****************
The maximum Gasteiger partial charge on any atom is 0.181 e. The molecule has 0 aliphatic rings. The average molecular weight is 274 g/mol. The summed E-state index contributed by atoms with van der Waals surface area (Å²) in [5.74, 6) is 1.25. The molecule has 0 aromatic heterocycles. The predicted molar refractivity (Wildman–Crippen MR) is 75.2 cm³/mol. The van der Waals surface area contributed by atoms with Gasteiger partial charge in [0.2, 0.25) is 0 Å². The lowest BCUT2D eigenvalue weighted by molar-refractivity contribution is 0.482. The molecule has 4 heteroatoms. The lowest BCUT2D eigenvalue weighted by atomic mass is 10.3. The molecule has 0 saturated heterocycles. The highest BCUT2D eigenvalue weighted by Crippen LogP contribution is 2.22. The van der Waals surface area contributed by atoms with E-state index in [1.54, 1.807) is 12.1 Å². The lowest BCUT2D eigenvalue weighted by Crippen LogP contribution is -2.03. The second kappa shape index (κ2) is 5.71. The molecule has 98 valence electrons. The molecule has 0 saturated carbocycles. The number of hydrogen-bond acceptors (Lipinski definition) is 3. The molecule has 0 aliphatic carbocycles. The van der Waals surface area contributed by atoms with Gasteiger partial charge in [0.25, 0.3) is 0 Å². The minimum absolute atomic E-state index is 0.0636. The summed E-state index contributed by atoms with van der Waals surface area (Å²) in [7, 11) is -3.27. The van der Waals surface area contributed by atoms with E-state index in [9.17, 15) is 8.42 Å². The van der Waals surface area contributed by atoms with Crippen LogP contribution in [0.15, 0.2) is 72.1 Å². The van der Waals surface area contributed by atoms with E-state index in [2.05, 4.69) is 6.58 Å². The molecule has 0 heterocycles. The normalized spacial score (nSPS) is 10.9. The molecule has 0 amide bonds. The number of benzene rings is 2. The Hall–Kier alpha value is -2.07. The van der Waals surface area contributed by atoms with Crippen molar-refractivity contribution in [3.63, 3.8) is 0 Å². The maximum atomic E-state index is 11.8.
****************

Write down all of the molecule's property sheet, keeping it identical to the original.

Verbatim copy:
The maximum Gasteiger partial charge on any atom is 0.181 e. The molecule has 0 aliphatic rings. The average molecular weight is 274 g/mol. The summed E-state index contributed by atoms with van der Waals surface area (Å²) in [5.74, 6) is 1.25. The molecule has 0 aromatic heterocycles. The predicted molar refractivity (Wildman–Crippen MR) is 75.2 cm³/mol. The van der Waals surface area contributed by atoms with Gasteiger partial charge in [0.2, 0.25) is 0 Å². The lowest BCUT2D eigenvalue weighted by molar-refractivity contribution is 0.482. The molecule has 4 heteroatoms. The lowest BCUT2D eigenvalue weighted by atomic mass is 10.3. The molecule has 0 saturated heterocycles. The highest BCUT2D eigenvalue weighted by Crippen LogP contribution is 2.22. The van der Waals surface area contributed by atoms with E-state index in [1.54, 1.807) is 12.1 Å². The lowest BCUT2D eigenvalue weighted by Crippen LogP contribution is -2.03. The second kappa shape index (κ2) is 5.71. The molecule has 98 valence electrons. The molecule has 0 saturated carbocycles. The number of hydrogen-bond acceptors (Lipinski definition) is 3. The molecule has 0 aliphatic carbocycles. The van der Waals surface area contributed by atoms with Gasteiger partial charge in [0.25, 0.3) is 0 Å². The minimum absolute atomic E-state index is 0.0636. The summed E-state index contributed by atoms with van der Waals surface area (Å²) in [7, 11) is -3.27. The van der Waals surface area contributed by atoms with E-state index in [9.17, 15) is 8.42 Å². The van der Waals surface area contributed by atoms with Crippen LogP contribution in [0.15, 0.2) is 72.1 Å². The van der Waals surface area contributed by atoms with E-state index in [2.05, 4.69) is 6.58 Å². The molecule has 0 heterocycles. The normalized spacial score (nSPS) is 10.9. The molecule has 0 amide bonds. The number of benzene rings is 2. The Hall–Kier alpha value is -2.07. The van der Waals surface area contributed by atoms with Crippen molar-refractivity contribution in [3.63, 3.8) is 0 Å². The maximum atomic E-state index is 11.8.